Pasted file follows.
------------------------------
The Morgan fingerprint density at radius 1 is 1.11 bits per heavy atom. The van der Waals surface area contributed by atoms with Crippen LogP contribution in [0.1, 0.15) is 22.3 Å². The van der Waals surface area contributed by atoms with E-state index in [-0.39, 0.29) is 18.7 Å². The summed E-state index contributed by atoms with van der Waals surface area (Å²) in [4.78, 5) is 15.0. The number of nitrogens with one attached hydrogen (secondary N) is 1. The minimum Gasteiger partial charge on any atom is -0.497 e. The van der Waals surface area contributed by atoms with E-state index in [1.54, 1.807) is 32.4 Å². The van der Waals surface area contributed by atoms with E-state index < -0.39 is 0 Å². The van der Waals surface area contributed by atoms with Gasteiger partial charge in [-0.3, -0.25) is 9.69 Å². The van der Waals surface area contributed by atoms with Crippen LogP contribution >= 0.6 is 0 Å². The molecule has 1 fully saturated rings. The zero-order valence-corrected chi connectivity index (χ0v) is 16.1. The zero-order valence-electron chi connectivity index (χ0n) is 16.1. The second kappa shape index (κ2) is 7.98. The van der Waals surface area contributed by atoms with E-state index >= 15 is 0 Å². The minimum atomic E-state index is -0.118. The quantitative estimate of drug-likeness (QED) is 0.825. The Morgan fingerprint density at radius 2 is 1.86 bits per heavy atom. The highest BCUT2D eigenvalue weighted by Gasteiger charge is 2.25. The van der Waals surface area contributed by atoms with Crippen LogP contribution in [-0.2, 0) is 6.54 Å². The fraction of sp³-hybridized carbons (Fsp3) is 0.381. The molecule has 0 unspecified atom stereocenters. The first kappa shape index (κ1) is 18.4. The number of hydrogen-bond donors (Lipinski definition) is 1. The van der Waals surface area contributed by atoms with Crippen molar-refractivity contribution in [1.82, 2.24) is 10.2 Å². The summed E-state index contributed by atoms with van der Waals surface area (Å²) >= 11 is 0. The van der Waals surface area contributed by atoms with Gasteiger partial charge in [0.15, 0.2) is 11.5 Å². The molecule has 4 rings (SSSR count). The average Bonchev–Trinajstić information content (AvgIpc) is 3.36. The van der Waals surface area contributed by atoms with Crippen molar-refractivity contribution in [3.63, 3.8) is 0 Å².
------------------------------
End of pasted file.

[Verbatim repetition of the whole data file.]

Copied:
The Morgan fingerprint density at radius 1 is 1.11 bits per heavy atom. The van der Waals surface area contributed by atoms with Crippen LogP contribution in [0.1, 0.15) is 22.3 Å². The van der Waals surface area contributed by atoms with E-state index in [-0.39, 0.29) is 18.7 Å². The summed E-state index contributed by atoms with van der Waals surface area (Å²) in [4.78, 5) is 15.0. The number of nitrogens with one attached hydrogen (secondary N) is 1. The minimum Gasteiger partial charge on any atom is -0.497 e. The van der Waals surface area contributed by atoms with E-state index in [1.54, 1.807) is 32.4 Å². The van der Waals surface area contributed by atoms with E-state index < -0.39 is 0 Å². The van der Waals surface area contributed by atoms with Gasteiger partial charge in [-0.3, -0.25) is 9.69 Å². The van der Waals surface area contributed by atoms with Crippen LogP contribution >= 0.6 is 0 Å². The molecule has 1 fully saturated rings. The zero-order valence-corrected chi connectivity index (χ0v) is 16.1. The zero-order valence-electron chi connectivity index (χ0n) is 16.1. The second kappa shape index (κ2) is 7.98. The van der Waals surface area contributed by atoms with E-state index >= 15 is 0 Å². The minimum atomic E-state index is -0.118. The quantitative estimate of drug-likeness (QED) is 0.825. The Morgan fingerprint density at radius 2 is 1.86 bits per heavy atom. The highest BCUT2D eigenvalue weighted by Gasteiger charge is 2.25. The van der Waals surface area contributed by atoms with Crippen LogP contribution in [-0.2, 0) is 6.54 Å². The fraction of sp³-hybridized carbons (Fsp3) is 0.381. The molecule has 0 unspecified atom stereocenters. The first kappa shape index (κ1) is 18.4. The number of hydrogen-bond donors (Lipinski definition) is 1. The van der Waals surface area contributed by atoms with Crippen molar-refractivity contribution in [1.82, 2.24) is 10.2 Å². The summed E-state index contributed by atoms with van der Waals surface area (Å²) >= 11 is 0. The van der Waals surface area contributed by atoms with Gasteiger partial charge in [0.15, 0.2) is 11.5 Å². The molecule has 4 rings (SSSR count). The average Bonchev–Trinajstić information content (AvgIpc) is 3.36. The van der Waals surface area contributed by atoms with Crippen molar-refractivity contribution in [3.63, 3.8) is 0 Å².